Hospitals still carry high error rate that isn’t improving

Walk into any medical facility in the Chicago area and throughout the entire United States and you will find a sterile, pristine and bright building filled with doctors and nurses who have obtained advanced degrees and have attended extensive training seminars to learn how to care and treat patients who suffer from a variety of ailments.

So why then are so many people injured as a result of medical malpractice in this country?

Over the past decade, hospitals in Illinois and across the country have taken measures to increase the safety of their patients. Surgeons are taking mandatory “time-outs” in order to double check that they are operating on the correct patients and even the correct body parts. Nurses are checking up on those who are too sick and frail to walk every thirty minutes in order to make sure they are receiving the assistance they need to avoid injuries. And hospitals continue to address potential problems and hazards by updating hospital policies and procedures.

But even after taking all of these precautions and steps to ensure patient safety in our nation’s hospitals, medical errors in hospitals don’t seem to be decreasing. In the state of Minnesota alone, doctors operated on the wrong patients or the wrong body parts 53 times last year. And 73 patients were severely disabled due to falls that occurred on hospital grounds. Six patients died from injuries after falling in the hospital. Hundreds of other medical errors were also reported by 75 different hospitals last year.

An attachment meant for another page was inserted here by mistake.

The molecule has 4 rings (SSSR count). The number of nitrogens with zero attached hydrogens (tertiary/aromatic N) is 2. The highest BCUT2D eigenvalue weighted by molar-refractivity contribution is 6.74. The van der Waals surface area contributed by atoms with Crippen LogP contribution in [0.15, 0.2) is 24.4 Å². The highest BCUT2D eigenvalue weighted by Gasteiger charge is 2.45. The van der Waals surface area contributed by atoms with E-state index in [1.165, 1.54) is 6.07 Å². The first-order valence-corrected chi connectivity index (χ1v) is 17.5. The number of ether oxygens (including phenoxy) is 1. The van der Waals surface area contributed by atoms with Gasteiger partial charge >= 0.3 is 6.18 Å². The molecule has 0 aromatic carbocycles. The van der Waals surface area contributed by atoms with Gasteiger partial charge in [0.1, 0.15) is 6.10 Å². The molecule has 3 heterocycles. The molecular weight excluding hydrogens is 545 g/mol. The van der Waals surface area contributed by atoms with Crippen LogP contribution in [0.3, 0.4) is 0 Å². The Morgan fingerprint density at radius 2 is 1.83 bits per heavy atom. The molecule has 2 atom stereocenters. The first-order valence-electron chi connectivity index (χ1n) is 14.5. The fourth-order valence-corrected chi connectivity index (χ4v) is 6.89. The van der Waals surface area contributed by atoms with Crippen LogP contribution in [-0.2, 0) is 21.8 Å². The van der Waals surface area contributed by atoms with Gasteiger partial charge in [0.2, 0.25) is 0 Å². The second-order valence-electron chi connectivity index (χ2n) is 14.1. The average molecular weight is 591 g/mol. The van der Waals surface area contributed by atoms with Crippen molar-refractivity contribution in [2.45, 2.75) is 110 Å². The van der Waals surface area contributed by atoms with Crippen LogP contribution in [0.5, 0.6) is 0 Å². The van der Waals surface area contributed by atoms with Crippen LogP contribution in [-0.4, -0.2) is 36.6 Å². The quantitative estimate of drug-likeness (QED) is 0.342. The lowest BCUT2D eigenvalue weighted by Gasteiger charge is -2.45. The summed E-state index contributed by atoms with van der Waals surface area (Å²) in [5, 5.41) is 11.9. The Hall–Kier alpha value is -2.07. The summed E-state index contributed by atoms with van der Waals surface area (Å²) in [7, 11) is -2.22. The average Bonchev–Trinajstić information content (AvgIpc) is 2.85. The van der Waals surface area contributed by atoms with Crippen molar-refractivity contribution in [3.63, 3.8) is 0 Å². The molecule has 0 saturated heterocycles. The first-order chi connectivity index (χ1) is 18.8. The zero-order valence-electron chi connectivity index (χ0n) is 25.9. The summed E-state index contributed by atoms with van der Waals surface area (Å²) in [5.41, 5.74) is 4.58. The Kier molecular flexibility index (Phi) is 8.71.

The cause of these problems might stem from many different factors. Sometimes nurses and doctors work long shifts with little to no sleep and make dangerous mistakes due to fatigue. Sometimes surgeons and doctors have to see too many patients in a single day without getting to know each case on a personal level, which may result in medical errors.

No matter what excuse a hospital gives you or a loved one about a mistake they have made, you may still be eligible to seek compensation in the state of Illinois when you are harmed by a mistake that should have been avoided. Even when medical mistakes do not result in disabling or fatal injuries, the mistakes may still be very costly and painful.

Source: Star Tribune, “Hospital error rate in Minnesota isn’t improving,” Jeremy Olson, Jan. 31, 2013

  • Our firm provides counsel to those who have been harmed by medical errors, including hospital negligence. To learn more about our firm and practice, please visit our Chicago hospital negligence lawyer page.

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Hospitals still carry high error rate that isn’t improving